Another etymology derives Hurley from O Muirthile, a surname meaning 'of Muirthile' and can be written as Muirhilla or Murley. It can also be written as O'Hurley.

Another family name in Ireland, written as O'Herlihy in English, or as O'Hurley, is O hiarlatha.

Another source I consulted was St. Ciaran Patron of Ossory: A Memoir of His Life and Times. It refers to a place in Ireland (Munster) called Orlaidhe, Arleudhe, or Urliudhe. The English version of these names being either Urley or Earley. It refers to the countryside near Scottsborough, on the borders of Ossory and Munster, along the banks of "the King's river". This place is referred to because, after a certain battle, the army of the people from Ossory retreated through this tract of land. It cites O'Reilly's Irish dictionary for the meaning of Orlaidhe or Urliudhe, which is "a skirmish" or "a conflict". Some of the place names in the area reflect this name. Harleypark is a townland, the book calls it "evergreen", that had been called Ros-na-Harley, which means "The Ross of Arley", ross meaning 'grove', so "the grove of Arlaidhe", or "the grove of the conflict".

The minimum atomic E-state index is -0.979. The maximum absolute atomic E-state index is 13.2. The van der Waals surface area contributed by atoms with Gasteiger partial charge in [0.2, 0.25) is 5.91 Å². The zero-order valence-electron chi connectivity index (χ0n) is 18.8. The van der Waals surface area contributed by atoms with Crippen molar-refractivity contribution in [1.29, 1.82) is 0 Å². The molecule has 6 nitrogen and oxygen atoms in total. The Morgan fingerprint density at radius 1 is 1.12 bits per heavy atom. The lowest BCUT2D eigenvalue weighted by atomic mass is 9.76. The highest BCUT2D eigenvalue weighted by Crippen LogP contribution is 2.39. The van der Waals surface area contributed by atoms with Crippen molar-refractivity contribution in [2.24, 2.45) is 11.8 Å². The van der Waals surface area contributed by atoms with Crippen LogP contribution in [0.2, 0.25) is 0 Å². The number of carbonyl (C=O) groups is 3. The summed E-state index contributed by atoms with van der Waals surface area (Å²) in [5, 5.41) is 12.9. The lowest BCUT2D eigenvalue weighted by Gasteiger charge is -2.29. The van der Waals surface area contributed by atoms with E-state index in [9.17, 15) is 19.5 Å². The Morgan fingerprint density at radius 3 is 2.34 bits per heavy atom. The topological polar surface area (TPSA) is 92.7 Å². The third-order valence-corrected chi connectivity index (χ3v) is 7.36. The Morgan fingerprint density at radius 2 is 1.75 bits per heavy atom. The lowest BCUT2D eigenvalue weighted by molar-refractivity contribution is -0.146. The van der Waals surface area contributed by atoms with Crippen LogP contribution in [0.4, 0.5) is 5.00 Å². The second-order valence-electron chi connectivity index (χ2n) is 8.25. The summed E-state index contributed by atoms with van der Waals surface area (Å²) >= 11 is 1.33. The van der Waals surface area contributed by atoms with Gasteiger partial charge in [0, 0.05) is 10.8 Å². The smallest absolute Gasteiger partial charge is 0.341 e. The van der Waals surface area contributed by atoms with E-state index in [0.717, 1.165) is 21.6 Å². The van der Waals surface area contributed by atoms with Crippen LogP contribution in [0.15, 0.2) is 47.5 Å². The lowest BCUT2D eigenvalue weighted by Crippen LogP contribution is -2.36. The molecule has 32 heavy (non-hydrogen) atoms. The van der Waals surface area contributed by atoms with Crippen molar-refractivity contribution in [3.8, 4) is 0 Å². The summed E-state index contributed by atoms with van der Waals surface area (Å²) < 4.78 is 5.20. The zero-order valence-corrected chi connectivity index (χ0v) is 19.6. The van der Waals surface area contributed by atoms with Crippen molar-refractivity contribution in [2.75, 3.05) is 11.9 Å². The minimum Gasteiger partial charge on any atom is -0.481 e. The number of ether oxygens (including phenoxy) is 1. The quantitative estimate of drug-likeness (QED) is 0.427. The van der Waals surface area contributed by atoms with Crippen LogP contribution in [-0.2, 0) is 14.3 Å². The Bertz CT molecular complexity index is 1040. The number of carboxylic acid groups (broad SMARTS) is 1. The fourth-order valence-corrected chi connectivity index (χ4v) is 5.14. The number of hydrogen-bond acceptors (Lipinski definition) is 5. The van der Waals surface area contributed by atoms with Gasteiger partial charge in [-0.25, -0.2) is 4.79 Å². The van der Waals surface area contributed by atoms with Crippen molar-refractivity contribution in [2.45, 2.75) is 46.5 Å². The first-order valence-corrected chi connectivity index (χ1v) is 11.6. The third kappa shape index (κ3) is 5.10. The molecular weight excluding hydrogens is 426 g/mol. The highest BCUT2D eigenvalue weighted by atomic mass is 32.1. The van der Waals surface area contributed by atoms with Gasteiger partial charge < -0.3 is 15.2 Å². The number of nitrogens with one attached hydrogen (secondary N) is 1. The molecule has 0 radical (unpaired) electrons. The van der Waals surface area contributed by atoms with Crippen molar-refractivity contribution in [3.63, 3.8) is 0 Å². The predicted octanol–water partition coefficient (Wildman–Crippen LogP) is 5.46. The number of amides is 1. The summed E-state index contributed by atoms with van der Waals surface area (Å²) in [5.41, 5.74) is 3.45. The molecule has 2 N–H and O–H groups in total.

You will remember the countryside near Scottsborough. Scottsborough was named for a family of Scotts (as in the surname Scott) that lived there. Before that, though, it was called Urling. Originally that was Urluidhe or Arlaidhe. So when one of those Scotts became a Viscount of the area, his title was Viscount de Earlsfort, or fort of Urluidhe, or Earley. Baile Orlaidhe became, under English rule, Newtown-de-Earley. Afterward it was simply Earleytown, and then Earlstown. Just a few miles from Kilkenny.

The famous battle that was fought, was fought in 445 A.D. and is called the Battle of the Feimhin. It is said that Cairthind son of Colboth, son of Niall 'fell in this battle' and that he was 'one of the Picts'. Which brings me back to the idea of the family that the place Ranfurly is named for (one theory is that the place is named for the family that was 'seated' there). I can't help but wonder if there is a connection. In fact, it leads me to wonder at the rare woman given the name Ranfurly or Hurley. Perhaps it was as much a way of honoring the family's early heritage as anything else.